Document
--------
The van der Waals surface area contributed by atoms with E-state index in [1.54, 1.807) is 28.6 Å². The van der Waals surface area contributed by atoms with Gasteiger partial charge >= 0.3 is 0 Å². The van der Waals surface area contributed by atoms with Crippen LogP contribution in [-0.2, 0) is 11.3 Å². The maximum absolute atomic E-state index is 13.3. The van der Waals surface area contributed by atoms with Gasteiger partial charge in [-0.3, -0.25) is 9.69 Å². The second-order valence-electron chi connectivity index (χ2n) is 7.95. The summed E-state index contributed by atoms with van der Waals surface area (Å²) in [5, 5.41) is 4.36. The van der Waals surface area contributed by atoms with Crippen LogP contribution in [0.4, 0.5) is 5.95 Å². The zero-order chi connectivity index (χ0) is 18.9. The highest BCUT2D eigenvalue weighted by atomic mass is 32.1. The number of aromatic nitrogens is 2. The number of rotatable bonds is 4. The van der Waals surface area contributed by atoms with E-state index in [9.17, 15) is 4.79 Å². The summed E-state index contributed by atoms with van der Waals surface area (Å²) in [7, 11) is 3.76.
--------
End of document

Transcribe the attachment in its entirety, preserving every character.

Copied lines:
The van der Waals surface area contributed by atoms with E-state index in [1.54, 1.807) is 28.6 Å². The van der Waals surface area contributed by atoms with Gasteiger partial charge >= 0.3 is 0 Å². The van der Waals surface area contributed by atoms with Crippen LogP contribution in [-0.2, 0) is 11.3 Å². The maximum absolute atomic E-state index is 13.3. The van der Waals surface area contributed by atoms with Gasteiger partial charge in [-0.3, -0.25) is 9.69 Å². The second-order valence-electron chi connectivity index (χ2n) is 7.95. The summed E-state index contributed by atoms with van der Waals surface area (Å²) in [5, 5.41) is 4.36. The van der Waals surface area contributed by atoms with Crippen LogP contribution in [0.4, 0.5) is 5.95 Å². The zero-order chi connectivity index (χ0) is 18.9. The highest BCUT2D eigenvalue weighted by atomic mass is 32.1. The number of aromatic nitrogens is 2. The number of rotatable bonds is 4. The van der Waals surface area contributed by atoms with E-state index in [9.17, 15) is 4.79 Å². The summed E-state index contributed by atoms with van der Waals surface area (Å²) in [7, 11) is 3.76.